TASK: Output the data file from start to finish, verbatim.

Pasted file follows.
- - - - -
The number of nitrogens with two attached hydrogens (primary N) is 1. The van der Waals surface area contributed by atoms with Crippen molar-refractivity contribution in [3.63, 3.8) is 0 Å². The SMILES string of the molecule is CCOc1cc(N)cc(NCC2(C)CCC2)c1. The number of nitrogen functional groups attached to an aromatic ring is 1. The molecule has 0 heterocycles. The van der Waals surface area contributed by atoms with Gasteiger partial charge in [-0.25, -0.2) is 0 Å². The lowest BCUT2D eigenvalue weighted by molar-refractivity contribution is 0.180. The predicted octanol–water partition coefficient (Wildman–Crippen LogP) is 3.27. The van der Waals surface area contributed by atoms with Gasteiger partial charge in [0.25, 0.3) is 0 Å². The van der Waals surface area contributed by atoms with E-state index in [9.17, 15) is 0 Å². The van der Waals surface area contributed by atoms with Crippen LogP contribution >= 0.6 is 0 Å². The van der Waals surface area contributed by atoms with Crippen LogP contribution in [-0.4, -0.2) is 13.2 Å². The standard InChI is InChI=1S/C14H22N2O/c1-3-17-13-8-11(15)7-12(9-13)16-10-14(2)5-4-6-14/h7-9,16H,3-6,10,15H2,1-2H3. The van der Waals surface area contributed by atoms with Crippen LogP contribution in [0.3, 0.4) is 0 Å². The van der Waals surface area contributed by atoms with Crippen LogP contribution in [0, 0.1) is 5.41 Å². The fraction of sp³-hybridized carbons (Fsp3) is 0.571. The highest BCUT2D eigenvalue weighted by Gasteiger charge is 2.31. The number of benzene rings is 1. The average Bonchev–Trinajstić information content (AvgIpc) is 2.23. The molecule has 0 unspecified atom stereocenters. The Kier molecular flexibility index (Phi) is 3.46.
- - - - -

The number of nitrogens with two attached hydrogens (primary N) is 1. The van der Waals surface area contributed by atoms with Crippen molar-refractivity contribution in [3.63, 3.8) is 0 Å². The SMILES string of the molecule is CCOc1cc(N)cc(NCC2(C)CCC2)c1. The number of nitrogen functional groups attached to an aromatic ring is 1. The molecule has 0 heterocycles. The van der Waals surface area contributed by atoms with Gasteiger partial charge in [-0.25, -0.2) is 0 Å². The lowest BCUT2D eigenvalue weighted by molar-refractivity contribution is 0.180. The predicted octanol–water partition coefficient (Wildman–Crippen LogP) is 3.27. The van der Waals surface area contributed by atoms with Gasteiger partial charge in [0.25, 0.3) is 0 Å². The van der Waals surface area contributed by atoms with E-state index in [9.17, 15) is 0 Å². The van der Waals surface area contributed by atoms with Crippen LogP contribution >= 0.6 is 0 Å². The van der Waals surface area contributed by atoms with Crippen LogP contribution in [-0.4, -0.2) is 13.2 Å². The standard InChI is InChI=1S/C14H22N2O/c1-3-17-13-8-11(15)7-12(9-13)16-10-14(2)5-4-6-14/h7-9,16H,3-6,10,15H2,1-2H3. The van der Waals surface area contributed by atoms with Crippen LogP contribution in [0.3, 0.4) is 0 Å². The van der Waals surface area contributed by atoms with Crippen LogP contribution in [0, 0.1) is 5.41 Å². The fraction of sp³-hybridized carbons (Fsp3) is 0.571. The highest BCUT2D eigenvalue weighted by Gasteiger charge is 2.31. The number of benzene rings is 1. The average Bonchev–Trinajstić information content (AvgIpc) is 2.23. The molecule has 0 unspecified atom stereocenters. The Kier molecular flexibility index (Phi) is 3.46.